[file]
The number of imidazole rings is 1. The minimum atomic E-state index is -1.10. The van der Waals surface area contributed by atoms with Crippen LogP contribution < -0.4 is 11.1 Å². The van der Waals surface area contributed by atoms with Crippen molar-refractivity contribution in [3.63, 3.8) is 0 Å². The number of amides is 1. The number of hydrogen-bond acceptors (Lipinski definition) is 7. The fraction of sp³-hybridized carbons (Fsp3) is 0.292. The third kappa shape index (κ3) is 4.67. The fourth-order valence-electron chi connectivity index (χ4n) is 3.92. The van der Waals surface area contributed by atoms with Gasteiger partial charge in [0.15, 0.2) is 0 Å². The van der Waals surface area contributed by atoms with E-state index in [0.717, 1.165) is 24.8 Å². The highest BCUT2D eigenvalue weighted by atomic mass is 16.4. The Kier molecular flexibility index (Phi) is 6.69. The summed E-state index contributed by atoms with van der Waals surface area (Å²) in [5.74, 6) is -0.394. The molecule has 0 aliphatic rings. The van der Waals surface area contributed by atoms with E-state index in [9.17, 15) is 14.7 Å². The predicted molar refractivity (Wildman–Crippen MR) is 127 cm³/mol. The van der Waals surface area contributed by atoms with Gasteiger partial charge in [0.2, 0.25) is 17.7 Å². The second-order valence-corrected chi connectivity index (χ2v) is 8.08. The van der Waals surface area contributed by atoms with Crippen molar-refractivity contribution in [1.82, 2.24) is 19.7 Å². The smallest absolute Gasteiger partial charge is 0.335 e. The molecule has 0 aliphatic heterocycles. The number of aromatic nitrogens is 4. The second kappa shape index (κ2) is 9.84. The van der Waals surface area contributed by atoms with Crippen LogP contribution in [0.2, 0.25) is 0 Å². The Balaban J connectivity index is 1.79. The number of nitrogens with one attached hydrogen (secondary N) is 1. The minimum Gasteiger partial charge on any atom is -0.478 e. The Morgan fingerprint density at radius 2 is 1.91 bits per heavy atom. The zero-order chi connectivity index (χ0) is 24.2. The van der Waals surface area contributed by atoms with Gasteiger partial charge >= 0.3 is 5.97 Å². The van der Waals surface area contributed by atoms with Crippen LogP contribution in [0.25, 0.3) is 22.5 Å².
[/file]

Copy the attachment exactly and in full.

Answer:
The number of imidazole rings is 1. The minimum atomic E-state index is -1.10. The van der Waals surface area contributed by atoms with Crippen LogP contribution < -0.4 is 11.1 Å². The van der Waals surface area contributed by atoms with Crippen molar-refractivity contribution in [3.63, 3.8) is 0 Å². The number of amides is 1. The number of hydrogen-bond acceptors (Lipinski definition) is 7. The fraction of sp³-hybridized carbons (Fsp3) is 0.292. The third kappa shape index (κ3) is 4.67. The fourth-order valence-electron chi connectivity index (χ4n) is 3.92. The van der Waals surface area contributed by atoms with Gasteiger partial charge in [0.15, 0.2) is 0 Å². The van der Waals surface area contributed by atoms with E-state index in [0.717, 1.165) is 24.8 Å². The highest BCUT2D eigenvalue weighted by atomic mass is 16.4. The Kier molecular flexibility index (Phi) is 6.69. The summed E-state index contributed by atoms with van der Waals surface area (Å²) in [5.74, 6) is -0.394. The molecule has 0 aliphatic rings. The van der Waals surface area contributed by atoms with E-state index in [9.17, 15) is 14.7 Å². The predicted molar refractivity (Wildman–Crippen MR) is 127 cm³/mol. The van der Waals surface area contributed by atoms with Gasteiger partial charge in [0.2, 0.25) is 17.7 Å². The second-order valence-corrected chi connectivity index (χ2v) is 8.08. The van der Waals surface area contributed by atoms with Crippen molar-refractivity contribution in [1.82, 2.24) is 19.7 Å². The smallest absolute Gasteiger partial charge is 0.335 e. The molecule has 0 aliphatic heterocycles. The number of aromatic nitrogens is 4. The second kappa shape index (κ2) is 9.84. The van der Waals surface area contributed by atoms with Crippen LogP contribution in [0.2, 0.25) is 0 Å². The Balaban J connectivity index is 1.79. The number of nitrogens with one attached hydrogen (secondary N) is 1. The minimum Gasteiger partial charge on any atom is -0.478 e. The Morgan fingerprint density at radius 2 is 1.91 bits per heavy atom. The zero-order chi connectivity index (χ0) is 24.2. The van der Waals surface area contributed by atoms with Gasteiger partial charge >= 0.3 is 5.97 Å². The van der Waals surface area contributed by atoms with Crippen LogP contribution in [0.25, 0.3) is 22.5 Å².